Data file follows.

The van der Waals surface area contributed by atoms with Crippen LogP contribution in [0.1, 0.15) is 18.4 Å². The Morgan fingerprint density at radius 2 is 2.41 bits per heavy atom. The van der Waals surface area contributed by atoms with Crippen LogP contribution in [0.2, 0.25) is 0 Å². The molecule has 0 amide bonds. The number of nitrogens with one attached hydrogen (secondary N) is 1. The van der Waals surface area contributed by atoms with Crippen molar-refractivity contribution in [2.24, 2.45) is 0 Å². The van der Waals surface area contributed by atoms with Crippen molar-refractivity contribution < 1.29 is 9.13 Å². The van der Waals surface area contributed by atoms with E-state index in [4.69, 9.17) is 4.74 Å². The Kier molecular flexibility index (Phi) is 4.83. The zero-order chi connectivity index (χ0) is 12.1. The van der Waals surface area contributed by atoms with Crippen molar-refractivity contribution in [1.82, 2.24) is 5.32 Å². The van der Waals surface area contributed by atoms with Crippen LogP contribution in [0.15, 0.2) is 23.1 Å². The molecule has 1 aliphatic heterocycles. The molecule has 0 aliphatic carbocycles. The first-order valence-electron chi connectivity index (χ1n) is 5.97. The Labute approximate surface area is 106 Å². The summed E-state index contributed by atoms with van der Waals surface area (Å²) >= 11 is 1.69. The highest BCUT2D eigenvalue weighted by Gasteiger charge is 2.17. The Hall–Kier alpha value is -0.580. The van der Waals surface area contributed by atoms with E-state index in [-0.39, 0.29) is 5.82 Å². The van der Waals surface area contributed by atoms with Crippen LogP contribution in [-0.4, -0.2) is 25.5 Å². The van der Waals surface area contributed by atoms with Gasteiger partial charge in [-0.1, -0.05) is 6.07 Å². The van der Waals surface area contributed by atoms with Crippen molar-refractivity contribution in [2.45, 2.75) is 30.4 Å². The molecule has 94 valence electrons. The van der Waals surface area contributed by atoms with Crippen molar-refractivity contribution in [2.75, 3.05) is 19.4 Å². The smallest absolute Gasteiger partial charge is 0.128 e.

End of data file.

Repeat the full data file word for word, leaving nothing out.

The van der Waals surface area contributed by atoms with Crippen LogP contribution in [0.1, 0.15) is 18.4 Å². The Morgan fingerprint density at radius 2 is 2.41 bits per heavy atom. The van der Waals surface area contributed by atoms with Crippen LogP contribution in [0.2, 0.25) is 0 Å². The molecule has 0 amide bonds. The number of nitrogens with one attached hydrogen (secondary N) is 1. The van der Waals surface area contributed by atoms with Crippen molar-refractivity contribution in [2.24, 2.45) is 0 Å². The van der Waals surface area contributed by atoms with Crippen molar-refractivity contribution < 1.29 is 9.13 Å². The van der Waals surface area contributed by atoms with E-state index in [4.69, 9.17) is 4.74 Å². The Kier molecular flexibility index (Phi) is 4.83. The zero-order chi connectivity index (χ0) is 12.1. The van der Waals surface area contributed by atoms with Crippen molar-refractivity contribution in [1.82, 2.24) is 5.32 Å². The van der Waals surface area contributed by atoms with Crippen LogP contribution in [0.15, 0.2) is 23.1 Å². The molecule has 1 aliphatic heterocycles. The molecule has 0 aliphatic carbocycles. The first-order valence-electron chi connectivity index (χ1n) is 5.97. The Labute approximate surface area is 106 Å². The summed E-state index contributed by atoms with van der Waals surface area (Å²) >= 11 is 1.69. The highest BCUT2D eigenvalue weighted by Gasteiger charge is 2.17. The Hall–Kier alpha value is -0.580. The van der Waals surface area contributed by atoms with E-state index in [-0.39, 0.29) is 5.82 Å². The van der Waals surface area contributed by atoms with Crippen LogP contribution in [-0.4, -0.2) is 25.5 Å². The van der Waals surface area contributed by atoms with Gasteiger partial charge in [-0.1, -0.05) is 6.07 Å². The van der Waals surface area contributed by atoms with Crippen molar-refractivity contribution in [2.45, 2.75) is 30.4 Å². The molecule has 94 valence electrons. The van der Waals surface area contributed by atoms with Crippen molar-refractivity contribution in [2.75, 3.05) is 19.4 Å². The smallest absolute Gasteiger partial charge is 0.128 e.